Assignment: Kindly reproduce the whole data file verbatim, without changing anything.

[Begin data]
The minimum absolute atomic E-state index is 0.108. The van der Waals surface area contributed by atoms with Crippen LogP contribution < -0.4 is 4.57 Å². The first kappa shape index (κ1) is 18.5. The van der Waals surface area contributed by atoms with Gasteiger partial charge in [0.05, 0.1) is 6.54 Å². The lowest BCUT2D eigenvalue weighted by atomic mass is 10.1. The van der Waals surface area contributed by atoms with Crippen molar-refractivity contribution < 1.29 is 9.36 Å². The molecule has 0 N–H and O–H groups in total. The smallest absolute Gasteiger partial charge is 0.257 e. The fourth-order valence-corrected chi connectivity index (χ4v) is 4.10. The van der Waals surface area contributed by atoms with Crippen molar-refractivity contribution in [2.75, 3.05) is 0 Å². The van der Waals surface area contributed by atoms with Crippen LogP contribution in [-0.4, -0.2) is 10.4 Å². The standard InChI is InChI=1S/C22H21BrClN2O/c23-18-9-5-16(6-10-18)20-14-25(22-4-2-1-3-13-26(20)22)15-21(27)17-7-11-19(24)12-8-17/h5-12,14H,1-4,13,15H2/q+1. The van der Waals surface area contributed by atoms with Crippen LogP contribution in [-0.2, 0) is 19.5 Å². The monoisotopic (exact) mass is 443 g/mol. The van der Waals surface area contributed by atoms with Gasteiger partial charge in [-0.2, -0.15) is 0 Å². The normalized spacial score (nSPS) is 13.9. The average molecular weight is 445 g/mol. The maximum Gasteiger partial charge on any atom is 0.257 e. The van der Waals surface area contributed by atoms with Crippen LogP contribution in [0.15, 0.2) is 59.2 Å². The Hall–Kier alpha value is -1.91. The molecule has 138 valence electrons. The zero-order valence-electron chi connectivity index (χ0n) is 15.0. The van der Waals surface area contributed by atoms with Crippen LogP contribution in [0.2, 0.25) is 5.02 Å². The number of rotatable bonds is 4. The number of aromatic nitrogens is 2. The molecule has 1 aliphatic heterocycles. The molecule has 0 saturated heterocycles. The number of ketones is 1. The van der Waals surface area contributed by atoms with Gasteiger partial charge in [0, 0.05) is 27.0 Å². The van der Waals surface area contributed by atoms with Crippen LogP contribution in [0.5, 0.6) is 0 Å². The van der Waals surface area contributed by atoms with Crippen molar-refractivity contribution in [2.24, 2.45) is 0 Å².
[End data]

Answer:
The minimum absolute atomic E-state index is 0.108. The van der Waals surface area contributed by atoms with Crippen LogP contribution < -0.4 is 4.57 Å². The first kappa shape index (κ1) is 18.5. The van der Waals surface area contributed by atoms with Gasteiger partial charge in [0.05, 0.1) is 6.54 Å². The lowest BCUT2D eigenvalue weighted by atomic mass is 10.1. The van der Waals surface area contributed by atoms with Crippen molar-refractivity contribution < 1.29 is 9.36 Å². The molecule has 0 N–H and O–H groups in total. The smallest absolute Gasteiger partial charge is 0.257 e. The fourth-order valence-corrected chi connectivity index (χ4v) is 4.10. The van der Waals surface area contributed by atoms with Crippen molar-refractivity contribution in [2.75, 3.05) is 0 Å². The van der Waals surface area contributed by atoms with Crippen LogP contribution in [-0.4, -0.2) is 10.4 Å². The standard InChI is InChI=1S/C22H21BrClN2O/c23-18-9-5-16(6-10-18)20-14-25(22-4-2-1-3-13-26(20)22)15-21(27)17-7-11-19(24)12-8-17/h5-12,14H,1-4,13,15H2/q+1. The van der Waals surface area contributed by atoms with Crippen LogP contribution in [-0.2, 0) is 19.5 Å². The monoisotopic (exact) mass is 443 g/mol. The van der Waals surface area contributed by atoms with Gasteiger partial charge in [-0.2, -0.15) is 0 Å². The normalized spacial score (nSPS) is 13.9. The average molecular weight is 445 g/mol. The maximum Gasteiger partial charge on any atom is 0.257 e. The van der Waals surface area contributed by atoms with Crippen LogP contribution in [0.15, 0.2) is 59.2 Å². The Hall–Kier alpha value is -1.91. The molecule has 138 valence electrons. The zero-order valence-electron chi connectivity index (χ0n) is 15.0. The van der Waals surface area contributed by atoms with Crippen LogP contribution in [0.2, 0.25) is 5.02 Å². The number of rotatable bonds is 4. The number of aromatic nitrogens is 2. The molecule has 1 aliphatic heterocycles. The molecule has 0 saturated heterocycles. The number of ketones is 1. The van der Waals surface area contributed by atoms with Gasteiger partial charge in [0, 0.05) is 27.0 Å². The van der Waals surface area contributed by atoms with Crippen LogP contribution in [0.5, 0.6) is 0 Å². The van der Waals surface area contributed by atoms with Crippen molar-refractivity contribution in [2.24, 2.45) is 0 Å².